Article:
Anyone who has watched the Royals over the past two Octobers knows that catcher Salvador Perez has been a major piece of the team's success, as a steady presence behind the plate who also has come up big with the bat.
But due in part to his team's deep postseason runs, Perez also has worked incredibly hard. In fact, his workload behind the plate has been, in some ways, unprecedented. It's a fact that complicates the Royals' decision on Tuesday to give Perez a five-year, $52.5 million extension, when they already had him locked up through 2019, thanks to one of the most team-friendly contracts in baseball.
• Royals, Perez agree on extension
Kansas City obviously had its reasons for rewarding a player who was integral to the franchise's rebirth and 2015 championship run. But purely from an on-field standpoint, it's worth examining what Perez has endured physically and how that could impact him over the life of his new deal.
It's well known that Perez has spent an awful lot of time behind the plate, but the gap between him and the rest of the field is stunning. After catching 113 Major League games from 2011-12, Perez started 126 at the position in '13, 143 in '14 (plus 15 in the postseason) and 137 more last year (plus 16 in the postseason). Here are the top five catchers in total starts over that span, playoffs included:
1. Perez, 437
2.Yadier Molina, 393
3. Russell Martin, 353
4.Buster Posey, 351
5.Jonathan Lucroy, 344
Perez caught far more than anyone else during the regular season, and the fact that he played nearly every inning of two consecutive World Series runs only widened the chasm.
Innings are of course a more precise measure of workload than starts, and in Game 4 of last year's World Series against the Mets, Perez broke Randy Hundley's longstanding record for most frames caught (regular season and postseason) over a two-year span since 1914, according to STATS. With that in mind, here is a look at the hardest-working catchers going back a bit further, to 2013.
Over the past three seasons, Perez has spent the equivalent of about 46 more nine-inning games behind the plate than any other catcher. The innings gap of 1,189 2/3 between him and the 10th-place catcher, A.J. Pierzynski, is greater than the 2015 innings total of any catcher besides Perez.
In other words, Perez has logged more or less an entire extra season behind the plate over the past three years, when compared with most other regular backstops. That's mind-boggling, and while Perez is built like a tank -- he is listed at 6-foot-3, 240 pounds -- that also makes him a big target for foul tips and other hazards of the position. There's no question Perez has taken some serious abuse.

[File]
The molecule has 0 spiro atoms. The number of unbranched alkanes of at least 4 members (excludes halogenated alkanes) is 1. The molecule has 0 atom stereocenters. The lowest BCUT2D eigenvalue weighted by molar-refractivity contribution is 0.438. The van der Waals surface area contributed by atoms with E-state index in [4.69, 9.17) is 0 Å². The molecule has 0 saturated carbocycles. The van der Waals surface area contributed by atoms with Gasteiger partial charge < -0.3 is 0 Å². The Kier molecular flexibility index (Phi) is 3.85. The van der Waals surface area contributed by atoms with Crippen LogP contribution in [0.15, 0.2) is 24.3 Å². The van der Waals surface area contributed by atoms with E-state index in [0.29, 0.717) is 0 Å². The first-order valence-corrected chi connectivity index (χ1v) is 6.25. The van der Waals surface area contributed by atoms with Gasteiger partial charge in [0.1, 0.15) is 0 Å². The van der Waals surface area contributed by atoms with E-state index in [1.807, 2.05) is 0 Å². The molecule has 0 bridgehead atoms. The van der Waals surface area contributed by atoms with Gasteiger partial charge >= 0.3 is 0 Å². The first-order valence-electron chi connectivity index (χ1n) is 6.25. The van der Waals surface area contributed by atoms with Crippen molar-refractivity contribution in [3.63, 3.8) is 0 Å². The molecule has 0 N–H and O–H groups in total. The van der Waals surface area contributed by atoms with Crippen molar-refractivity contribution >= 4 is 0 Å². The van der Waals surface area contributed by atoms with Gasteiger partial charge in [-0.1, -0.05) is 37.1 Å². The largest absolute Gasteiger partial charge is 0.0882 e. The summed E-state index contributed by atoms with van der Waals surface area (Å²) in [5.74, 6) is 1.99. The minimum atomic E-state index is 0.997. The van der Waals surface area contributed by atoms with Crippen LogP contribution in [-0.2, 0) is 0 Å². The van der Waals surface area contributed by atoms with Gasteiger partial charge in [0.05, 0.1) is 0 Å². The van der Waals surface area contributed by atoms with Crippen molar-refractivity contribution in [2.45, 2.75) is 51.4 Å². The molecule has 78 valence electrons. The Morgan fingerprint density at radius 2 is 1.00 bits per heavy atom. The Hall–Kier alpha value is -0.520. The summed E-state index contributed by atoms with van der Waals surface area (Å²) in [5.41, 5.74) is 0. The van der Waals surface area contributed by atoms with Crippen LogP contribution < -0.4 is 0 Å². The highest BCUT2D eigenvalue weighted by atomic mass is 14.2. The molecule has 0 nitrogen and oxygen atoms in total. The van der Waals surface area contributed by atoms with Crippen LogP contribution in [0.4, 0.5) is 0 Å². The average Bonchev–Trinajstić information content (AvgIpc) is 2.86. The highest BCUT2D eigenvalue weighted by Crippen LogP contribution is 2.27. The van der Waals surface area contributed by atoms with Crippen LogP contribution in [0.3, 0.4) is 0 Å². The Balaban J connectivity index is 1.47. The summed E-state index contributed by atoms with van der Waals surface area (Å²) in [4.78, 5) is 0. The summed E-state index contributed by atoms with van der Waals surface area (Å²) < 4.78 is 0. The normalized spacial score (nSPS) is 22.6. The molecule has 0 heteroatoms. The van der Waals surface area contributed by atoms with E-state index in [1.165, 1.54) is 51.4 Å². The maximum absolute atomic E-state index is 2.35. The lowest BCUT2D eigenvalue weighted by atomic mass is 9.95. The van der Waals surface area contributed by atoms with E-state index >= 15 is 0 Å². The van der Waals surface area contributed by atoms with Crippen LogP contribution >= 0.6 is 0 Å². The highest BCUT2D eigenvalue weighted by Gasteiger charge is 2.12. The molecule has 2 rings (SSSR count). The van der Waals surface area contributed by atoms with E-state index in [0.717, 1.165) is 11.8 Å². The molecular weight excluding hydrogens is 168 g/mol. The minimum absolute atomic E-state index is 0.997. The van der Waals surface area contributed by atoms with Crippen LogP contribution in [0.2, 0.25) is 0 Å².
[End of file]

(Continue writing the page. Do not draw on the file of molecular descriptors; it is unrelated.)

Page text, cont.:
Of course, Perez also has the benefit of youth, as he won't turn 26 until May 10. But even in the context of his age, Perez's innings total stands out from the pack. In fact, it ranks second in history to Ted Simmons for a catcher from his age-23 season through his age-25 season, playoffs included.
That type of workload has to be concern for the Royals, especially considering how Perez's offensive numbers have been trending. While he has increased his home run total every year, his on-base percentage and OPS+ have continued to drop. In 2015, Perez set a career high in strikeout rate and a career low in walk rate while posting a .280 OBP and 89 OPS+, which ranked 12th of 16 catchers who logged 400-plus plate appearances.
At the same time, the above list also offers hope. Take Simmons, who not only had more innings at 23-25, but also put in more than 3,000 innings behind the dish prior to that period. He racked up more than 3 wins above replacement in seven of the following eight seasons, with an average of 3.8, not hitting a wall until he was 34.
To use two more recent examples, Martin and Brian McCann both have endured some injuries and other struggles at times, but from age 26-31 averaged 3.1 and 2.3 WAR per season, respectively, scoring large free-agent contracts along the way. The nine catchers besides Perez with the most total innings from age 23-25 averaged 12.7 WAR in those years, 12.6 in the next three and 11.2 in the three after that. So as a group, there was very little dropoff during the window covered by Perez's extension, even though several also caught a lot more in the big leagues before age 23 than Perez.
Every player is different, and it's impossible to predict what circumstances might arise over the next several years. But despite Perez's historic workload behind the plate, there is at least some reason to believe he can hold up well enough to make good on the Royals' investment.